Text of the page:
The Maine Windjammer Association

USS CONSTITUTION MUSEUM RECOGNIZES CAPTAINS OF MAINE WINDJAMMER ASSOCIATION

Midcoast, Maine— The Maine Windjammer Association is proud to announce that this year, the USS Constitution Museum – an interpretive center for the US Navy’s oldest active commissioned vessel – has bestowed its annual Don Turner Award on Captains John Foss of the American Eagle and Linda Lee and Doug Lee of the Heritage. All three captains are longtime members of the Maine Windjammer Association.

The award recognizes people and organizations that preserve important vessels and have made significant contributions to the knowledge and understanding of ship design and construction. Museum President Anne Grimes Rand writes, “In bestowing the award, the museum acknowledges the captains’ long history of devotion to the sea and the many contributions they’ve made to ensuring that generations to come will be connected to our nation’s maritime past.”

For forty years, these captains of the Maine Windjammer Association have devoted their careers to keeping traditions alive and preserving history by providing their guests with an educational experience and direct connection to this nation’s maritime heritage. Five of the Maine windjammers are National Historic landmarks and all of the windjammers are sailing vessels that rely on wind and tide and determine their itinerary by the weather of the day.

“We’ve been sailing and maintaining working vessels for over 40 years,” says Captain John Foss of the schooner American Eagle. “It’s always nice to be recognized and for the entire fleet to be recognized for historic preservation. It’s important to underline that we’re interested in maintaining these forever. We’re not going to go out and get a new one.”

Says Captain Linda Lee of the Heritage, “It was a pleasure to go aboard the USS Constitution to see the work that had been done.  We had been aboard her in the 90s and actually met Don Turner.  People in charge of preserving the Constitution had asked about a dozen different entities who knew about maritime history and preservation to give suggestions about how best to restore her.  In addition to some structural suggestions, we encouraged them to put a few sails on her so people would see what she would have looked like – how powerful, majestic and awe-inspiring a square-rigged vessel like that could be.  They did and sailed her around Massachusetts Bay one day in July.  It was beautiful to see.”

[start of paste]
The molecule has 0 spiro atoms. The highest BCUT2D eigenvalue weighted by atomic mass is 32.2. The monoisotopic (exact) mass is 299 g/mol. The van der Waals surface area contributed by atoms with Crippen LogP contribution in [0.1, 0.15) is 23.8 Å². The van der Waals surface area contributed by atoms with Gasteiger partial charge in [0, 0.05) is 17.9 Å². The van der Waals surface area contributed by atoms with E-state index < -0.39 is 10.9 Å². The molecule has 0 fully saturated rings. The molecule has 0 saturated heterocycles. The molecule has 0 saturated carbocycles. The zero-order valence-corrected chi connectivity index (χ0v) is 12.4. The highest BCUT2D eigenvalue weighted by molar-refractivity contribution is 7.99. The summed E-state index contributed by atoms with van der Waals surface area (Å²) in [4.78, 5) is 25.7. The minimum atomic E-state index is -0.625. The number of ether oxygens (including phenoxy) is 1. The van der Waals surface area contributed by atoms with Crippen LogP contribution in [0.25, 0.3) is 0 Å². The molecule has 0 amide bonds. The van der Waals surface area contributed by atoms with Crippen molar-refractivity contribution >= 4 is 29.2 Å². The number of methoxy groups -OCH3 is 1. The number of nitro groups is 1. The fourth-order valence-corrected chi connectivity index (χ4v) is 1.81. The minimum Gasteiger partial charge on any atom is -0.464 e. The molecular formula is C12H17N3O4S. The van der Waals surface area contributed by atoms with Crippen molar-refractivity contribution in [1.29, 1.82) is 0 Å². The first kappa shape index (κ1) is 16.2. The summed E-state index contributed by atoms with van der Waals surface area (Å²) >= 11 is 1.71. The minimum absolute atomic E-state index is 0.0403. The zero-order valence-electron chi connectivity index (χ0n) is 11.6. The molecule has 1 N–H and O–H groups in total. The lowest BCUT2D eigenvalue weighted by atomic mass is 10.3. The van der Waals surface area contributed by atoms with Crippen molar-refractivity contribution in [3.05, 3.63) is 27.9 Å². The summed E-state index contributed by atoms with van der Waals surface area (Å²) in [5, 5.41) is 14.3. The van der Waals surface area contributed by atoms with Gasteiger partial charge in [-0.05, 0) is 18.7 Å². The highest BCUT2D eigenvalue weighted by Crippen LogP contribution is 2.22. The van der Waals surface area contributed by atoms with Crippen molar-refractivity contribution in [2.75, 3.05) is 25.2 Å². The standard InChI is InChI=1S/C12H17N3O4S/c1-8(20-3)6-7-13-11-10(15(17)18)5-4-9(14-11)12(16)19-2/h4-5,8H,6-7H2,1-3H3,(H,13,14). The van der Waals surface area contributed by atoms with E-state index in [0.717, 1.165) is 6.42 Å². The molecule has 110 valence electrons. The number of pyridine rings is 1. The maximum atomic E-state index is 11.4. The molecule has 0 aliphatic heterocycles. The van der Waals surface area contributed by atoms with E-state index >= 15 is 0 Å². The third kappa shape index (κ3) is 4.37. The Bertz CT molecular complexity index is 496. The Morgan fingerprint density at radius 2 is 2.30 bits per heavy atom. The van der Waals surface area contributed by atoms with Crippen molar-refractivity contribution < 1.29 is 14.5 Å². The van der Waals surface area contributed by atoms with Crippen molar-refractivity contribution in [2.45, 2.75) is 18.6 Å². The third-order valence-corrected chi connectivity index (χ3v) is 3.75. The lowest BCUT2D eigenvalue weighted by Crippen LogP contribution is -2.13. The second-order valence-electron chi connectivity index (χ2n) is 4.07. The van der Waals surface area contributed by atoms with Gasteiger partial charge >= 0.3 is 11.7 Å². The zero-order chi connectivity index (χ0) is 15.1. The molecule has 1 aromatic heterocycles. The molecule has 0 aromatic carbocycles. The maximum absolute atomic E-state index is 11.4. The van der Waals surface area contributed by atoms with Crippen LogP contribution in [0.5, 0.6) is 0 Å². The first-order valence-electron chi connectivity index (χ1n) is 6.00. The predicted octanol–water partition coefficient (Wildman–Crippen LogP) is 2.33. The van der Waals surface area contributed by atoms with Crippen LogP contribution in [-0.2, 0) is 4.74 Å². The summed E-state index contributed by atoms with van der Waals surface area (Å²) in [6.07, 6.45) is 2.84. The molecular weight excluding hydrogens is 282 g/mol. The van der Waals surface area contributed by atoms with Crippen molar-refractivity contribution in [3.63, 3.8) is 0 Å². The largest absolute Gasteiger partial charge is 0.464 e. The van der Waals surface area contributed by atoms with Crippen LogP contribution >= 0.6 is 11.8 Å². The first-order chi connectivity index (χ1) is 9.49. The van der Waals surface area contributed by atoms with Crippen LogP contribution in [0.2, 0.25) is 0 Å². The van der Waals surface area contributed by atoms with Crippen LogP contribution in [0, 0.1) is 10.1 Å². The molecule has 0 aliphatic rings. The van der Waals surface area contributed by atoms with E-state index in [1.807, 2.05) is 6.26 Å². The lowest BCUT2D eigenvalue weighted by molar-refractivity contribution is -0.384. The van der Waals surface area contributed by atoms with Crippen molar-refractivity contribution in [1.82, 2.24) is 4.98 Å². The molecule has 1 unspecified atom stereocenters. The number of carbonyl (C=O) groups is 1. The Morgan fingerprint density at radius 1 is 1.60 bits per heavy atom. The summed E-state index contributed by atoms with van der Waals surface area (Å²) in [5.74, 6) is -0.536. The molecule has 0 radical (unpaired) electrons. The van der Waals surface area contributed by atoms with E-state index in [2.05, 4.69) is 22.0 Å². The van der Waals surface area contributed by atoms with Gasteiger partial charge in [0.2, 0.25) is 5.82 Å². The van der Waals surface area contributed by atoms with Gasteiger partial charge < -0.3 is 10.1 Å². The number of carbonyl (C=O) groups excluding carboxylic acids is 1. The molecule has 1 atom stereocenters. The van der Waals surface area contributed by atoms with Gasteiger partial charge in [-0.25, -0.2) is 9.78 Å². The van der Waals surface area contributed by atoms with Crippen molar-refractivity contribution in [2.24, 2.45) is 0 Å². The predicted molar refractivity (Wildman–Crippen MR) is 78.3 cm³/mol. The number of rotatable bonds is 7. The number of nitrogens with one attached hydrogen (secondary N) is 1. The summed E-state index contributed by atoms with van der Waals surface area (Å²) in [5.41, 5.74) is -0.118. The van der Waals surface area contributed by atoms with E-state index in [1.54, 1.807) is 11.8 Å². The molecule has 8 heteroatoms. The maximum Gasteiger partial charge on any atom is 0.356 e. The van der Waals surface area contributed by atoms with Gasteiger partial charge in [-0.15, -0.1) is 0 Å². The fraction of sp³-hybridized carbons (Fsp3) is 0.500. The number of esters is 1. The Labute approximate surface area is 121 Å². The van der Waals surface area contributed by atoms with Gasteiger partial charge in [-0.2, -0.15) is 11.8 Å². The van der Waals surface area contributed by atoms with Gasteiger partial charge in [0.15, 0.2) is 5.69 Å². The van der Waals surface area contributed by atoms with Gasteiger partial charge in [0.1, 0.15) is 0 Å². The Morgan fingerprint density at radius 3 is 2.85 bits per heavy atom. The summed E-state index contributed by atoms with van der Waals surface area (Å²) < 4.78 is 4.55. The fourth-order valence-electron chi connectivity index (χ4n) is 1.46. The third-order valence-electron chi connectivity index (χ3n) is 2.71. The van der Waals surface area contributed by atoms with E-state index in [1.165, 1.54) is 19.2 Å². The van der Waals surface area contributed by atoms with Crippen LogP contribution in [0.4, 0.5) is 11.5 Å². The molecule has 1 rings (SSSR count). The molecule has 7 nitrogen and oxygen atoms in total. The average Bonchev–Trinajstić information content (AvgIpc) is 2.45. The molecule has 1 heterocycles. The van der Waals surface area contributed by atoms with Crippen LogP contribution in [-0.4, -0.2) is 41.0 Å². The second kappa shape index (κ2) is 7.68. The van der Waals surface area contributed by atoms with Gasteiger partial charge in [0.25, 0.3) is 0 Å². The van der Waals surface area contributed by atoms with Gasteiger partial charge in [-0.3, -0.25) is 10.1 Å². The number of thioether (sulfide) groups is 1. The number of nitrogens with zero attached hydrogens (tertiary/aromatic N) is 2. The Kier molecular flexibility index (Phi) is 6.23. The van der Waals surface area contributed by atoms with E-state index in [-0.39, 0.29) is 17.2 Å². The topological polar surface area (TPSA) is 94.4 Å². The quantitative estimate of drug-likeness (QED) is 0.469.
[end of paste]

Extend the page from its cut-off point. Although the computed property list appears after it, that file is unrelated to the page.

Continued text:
Captain Foss noted that it’s significant that the award for maritime preservation has been given to people working in the private sector. “It’s hard to understand what a vessel was intended to do if it’s enshrined somewhere. Of course that’s important and good for relics and icons, but not for tools of industry like sailing vessels. We get to sail our vessels and so have a deep understanding of them which we can pass on to the next generation.”

Captain Foss continued, “The fact that the Museum makes the USS Constitution relevant to today’s public is very important. When you go on board and you see that the brass is polished and she’s undergoing restoration, it’s just wonderful.” Making historic vessels relevant to today’s public is a passion that has driven all three captains. Having built, restored and re-built a number of historic vessels, Captains Foss and the Lees have not only spent their careers owning and operating windjammers, they also own and operate the North End Shipyard in Rockland, Maine. Says Captain Doug Lee, “We established the North End Shipyard in 1973 to help preserve Maine's historic schooner fleet, traditional shipbuilding skills, and our ongoing pursuit of maritime history.”

For more information about the historic vessels belonging to the Maine Windjammer Association, visit www.sailmainecoast.com.

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